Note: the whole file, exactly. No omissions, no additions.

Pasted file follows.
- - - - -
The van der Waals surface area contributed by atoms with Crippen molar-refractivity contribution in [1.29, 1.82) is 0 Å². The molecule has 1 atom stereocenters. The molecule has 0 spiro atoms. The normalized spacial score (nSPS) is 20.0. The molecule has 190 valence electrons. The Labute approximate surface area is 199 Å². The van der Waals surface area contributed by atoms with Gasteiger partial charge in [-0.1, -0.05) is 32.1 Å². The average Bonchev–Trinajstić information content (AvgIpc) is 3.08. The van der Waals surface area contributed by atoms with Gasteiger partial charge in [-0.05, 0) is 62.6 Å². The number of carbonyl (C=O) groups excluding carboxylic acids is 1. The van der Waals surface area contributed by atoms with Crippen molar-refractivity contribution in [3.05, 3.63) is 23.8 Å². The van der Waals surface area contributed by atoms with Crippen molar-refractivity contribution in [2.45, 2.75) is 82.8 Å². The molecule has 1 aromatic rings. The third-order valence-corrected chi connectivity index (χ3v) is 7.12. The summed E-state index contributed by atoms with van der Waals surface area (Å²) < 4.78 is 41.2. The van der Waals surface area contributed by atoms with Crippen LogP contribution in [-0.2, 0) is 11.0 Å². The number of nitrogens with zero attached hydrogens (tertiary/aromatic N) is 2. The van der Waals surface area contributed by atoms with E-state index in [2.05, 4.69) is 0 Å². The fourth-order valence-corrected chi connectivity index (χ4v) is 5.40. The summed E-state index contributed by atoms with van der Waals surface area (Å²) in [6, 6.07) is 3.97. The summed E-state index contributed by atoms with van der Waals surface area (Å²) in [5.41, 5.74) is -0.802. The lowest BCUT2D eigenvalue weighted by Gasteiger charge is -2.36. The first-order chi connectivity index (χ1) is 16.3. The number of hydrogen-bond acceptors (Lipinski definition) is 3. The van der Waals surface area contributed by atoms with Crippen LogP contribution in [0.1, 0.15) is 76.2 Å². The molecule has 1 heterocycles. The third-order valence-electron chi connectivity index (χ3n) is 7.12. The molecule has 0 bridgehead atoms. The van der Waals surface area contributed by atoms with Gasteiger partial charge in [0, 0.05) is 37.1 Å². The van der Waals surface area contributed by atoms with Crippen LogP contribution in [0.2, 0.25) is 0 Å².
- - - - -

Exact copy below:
The van der Waals surface area contributed by atoms with Crippen molar-refractivity contribution in [1.29, 1.82) is 0 Å². The molecule has 1 atom stereocenters. The molecule has 0 spiro atoms. The normalized spacial score (nSPS) is 20.0. The molecule has 190 valence electrons. The Labute approximate surface area is 199 Å². The van der Waals surface area contributed by atoms with Gasteiger partial charge in [-0.1, -0.05) is 32.1 Å². The average Bonchev–Trinajstić information content (AvgIpc) is 3.08. The van der Waals surface area contributed by atoms with Gasteiger partial charge in [-0.05, 0) is 62.6 Å². The number of carbonyl (C=O) groups excluding carboxylic acids is 1. The van der Waals surface area contributed by atoms with Crippen molar-refractivity contribution in [3.05, 3.63) is 23.8 Å². The van der Waals surface area contributed by atoms with Crippen molar-refractivity contribution in [2.45, 2.75) is 82.8 Å². The molecule has 1 aromatic rings. The third-order valence-corrected chi connectivity index (χ3v) is 7.12. The summed E-state index contributed by atoms with van der Waals surface area (Å²) < 4.78 is 41.2. The van der Waals surface area contributed by atoms with Crippen LogP contribution in [-0.2, 0) is 11.0 Å². The number of nitrogens with zero attached hydrogens (tertiary/aromatic N) is 2. The van der Waals surface area contributed by atoms with E-state index in [2.05, 4.69) is 0 Å². The fourth-order valence-corrected chi connectivity index (χ4v) is 5.40. The summed E-state index contributed by atoms with van der Waals surface area (Å²) in [6, 6.07) is 3.97. The summed E-state index contributed by atoms with van der Waals surface area (Å²) in [5.41, 5.74) is -0.802. The lowest BCUT2D eigenvalue weighted by Gasteiger charge is -2.36. The first-order chi connectivity index (χ1) is 16.3. The number of hydrogen-bond acceptors (Lipinski definition) is 3. The van der Waals surface area contributed by atoms with Crippen LogP contribution in [0.1, 0.15) is 76.2 Å². The molecule has 1 heterocycles. The third-order valence-electron chi connectivity index (χ3n) is 7.12. The molecule has 0 bridgehead atoms. The van der Waals surface area contributed by atoms with Gasteiger partial charge in [0, 0.05) is 37.1 Å². The van der Waals surface area contributed by atoms with Crippen LogP contribution in [0.2, 0.25) is 0 Å².